We’re always working on music, we probably have between 30, 40 songs at any moment, just building ideas. This one, PartyNextDoor had the chorus and we had the song -- a demo of it -- and we decided to try something different with the production. I think once we did this kind of futuristic, afrobeat, dance house kind of production, Nicki Minaj was really interested in that. She’s always someone to jump on new and cool beats and styles, so once we had the production, she was into it. Then after that, it was pretty easy to get everything else done.
It was simple: Five people helped build the idea of the song. Sometimes it takes three or four songwriters -- like "Cold Water" was a vocal and a chorus written together. But with hip-hop, you kind of throw things together -- a verse becomes a chorus or a word becomes a chorus. But the production [with "Run Up"], when that got unique enough, it was ready to send out to Nicki and people like that.
[Nicki] seems like so untouchable to me, like she seems so far away and untouchable. But when you get in reach of her, she’s so down to earth. It’s really cool to finally meet an artist like that who really understands how to perfect a verse. Because I have so many songs now, like four or five a week, and go through them real quick. And she takes her time on the record -- I like that vibe too. Artists like her or Madonna, some of the people I’ve worked with, are perfectionists and I can appreciate that a lot more when some hip-hop artists just run through songs so quickly. It’s cool to take some time to finish a song.
I was happy with the first [verse]. [Laughs] I was definitely like, "Ooh, I’m good," but she was like, "Nah, let me try again, let me try again," and it kept going until the last time when I was like, "Yo, we’re mixing this tomorrow." I was like, "You can’t write any more, I gotta mix this, we gotta release this now. This is it." But the final one’s perfect. She’s so good with her timing and style and adding an extra bar or whatever. She’s the master.
[PartyNextDoor] has been doing stuff with Drake -- his last single, “Not Nice,” was very futuristic, Jamaican, kinda Caribbean. So we thought, why don’t we have him do a record for us? He’s been doing the dancehall sound and we just have a bunch of songs that have been bubbling up, so we decided it was the perfect way to launch it. Major Lazer is always about cutting edge and new artists, and he just seemed like a new artist for a lot of people.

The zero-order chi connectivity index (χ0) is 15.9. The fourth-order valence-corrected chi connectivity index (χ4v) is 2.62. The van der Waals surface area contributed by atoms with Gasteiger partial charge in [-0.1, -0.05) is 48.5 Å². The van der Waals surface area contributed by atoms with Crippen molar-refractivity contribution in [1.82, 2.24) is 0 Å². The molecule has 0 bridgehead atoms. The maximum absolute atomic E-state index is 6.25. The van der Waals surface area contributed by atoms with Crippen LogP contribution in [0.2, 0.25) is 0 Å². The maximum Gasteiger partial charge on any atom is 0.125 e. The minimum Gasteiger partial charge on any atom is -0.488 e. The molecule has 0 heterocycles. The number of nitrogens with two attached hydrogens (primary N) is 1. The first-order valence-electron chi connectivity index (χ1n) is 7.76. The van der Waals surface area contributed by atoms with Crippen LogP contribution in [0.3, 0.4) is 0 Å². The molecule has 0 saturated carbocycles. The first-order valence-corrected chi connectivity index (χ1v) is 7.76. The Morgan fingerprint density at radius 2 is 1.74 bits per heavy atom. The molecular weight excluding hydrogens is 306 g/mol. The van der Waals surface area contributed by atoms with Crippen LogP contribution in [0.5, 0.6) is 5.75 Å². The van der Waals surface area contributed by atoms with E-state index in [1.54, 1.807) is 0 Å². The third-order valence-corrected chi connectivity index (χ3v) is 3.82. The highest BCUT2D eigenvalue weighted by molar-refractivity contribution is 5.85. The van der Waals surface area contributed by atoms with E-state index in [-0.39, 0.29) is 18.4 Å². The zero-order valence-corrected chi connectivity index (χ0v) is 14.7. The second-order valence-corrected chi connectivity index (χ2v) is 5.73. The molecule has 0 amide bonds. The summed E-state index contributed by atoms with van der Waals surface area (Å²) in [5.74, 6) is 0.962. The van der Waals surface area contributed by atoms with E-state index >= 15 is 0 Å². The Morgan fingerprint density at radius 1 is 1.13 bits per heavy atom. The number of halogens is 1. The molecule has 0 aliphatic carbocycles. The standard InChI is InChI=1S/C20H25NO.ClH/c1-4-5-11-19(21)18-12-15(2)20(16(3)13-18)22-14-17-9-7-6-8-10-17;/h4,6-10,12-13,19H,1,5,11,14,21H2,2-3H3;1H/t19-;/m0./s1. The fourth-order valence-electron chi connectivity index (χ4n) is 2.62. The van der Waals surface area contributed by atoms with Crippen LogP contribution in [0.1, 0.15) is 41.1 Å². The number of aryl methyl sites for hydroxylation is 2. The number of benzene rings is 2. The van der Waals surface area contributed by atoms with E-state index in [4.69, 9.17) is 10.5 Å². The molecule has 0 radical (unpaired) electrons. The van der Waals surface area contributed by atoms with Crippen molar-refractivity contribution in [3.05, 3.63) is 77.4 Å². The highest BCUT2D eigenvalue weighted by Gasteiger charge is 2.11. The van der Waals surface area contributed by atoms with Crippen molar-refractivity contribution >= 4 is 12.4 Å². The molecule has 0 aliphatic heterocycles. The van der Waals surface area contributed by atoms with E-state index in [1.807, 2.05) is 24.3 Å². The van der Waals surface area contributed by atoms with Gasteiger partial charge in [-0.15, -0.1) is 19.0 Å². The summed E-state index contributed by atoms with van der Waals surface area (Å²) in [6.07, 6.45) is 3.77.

We’re always bouncing around until we find the right people who can work with us, who the labels will let us work with. There’s a lot of politics involved too, so we’re just at the mercy of everybody. We’re still a small group -- a lot of people want to work with us, but sometimes labels don’t, so it’s hard to find the right timing and the right politics that work for us.
I think [with "Run Up"], we’d done pop music with the last record, so it was time to do something like club and very urban, something progressive, something that feels like now. It’s a song for the spring and summer, but it was important that we put it out now because it takes, like, four or five months for people to listen to us. We know that now, so we always put stuff out early.
I want to take time and concentrate on each song one by one. We’ve always been singles guys -- even our last album [2015's Peace Is the Mission] only had nine songs on it. And I don’t think people listen to albums as much as they used to; some people just don’t have the attention span to listen to 16 songs. I think that hurts artists sometimes -- like pop albums having 12 to 20 songs is overkill, you know?
We have an uphill battle -- we’re independent, we don’t have a label behind us, so each song takes a lot of time and money for us to promote. Pop stars put out an album, they work on it for a year, tour for two years and promote it for two years. That’s the cycle, right? We’re DJs that travel around the world, we’re always on cycle and always working at the same time. It’s a different timing than what a regular artist would do -- they write, they promote, they tour. We do all of it at once all year 'round, so we can’t do it the old, classic way.
--As told to Taylor Weatherby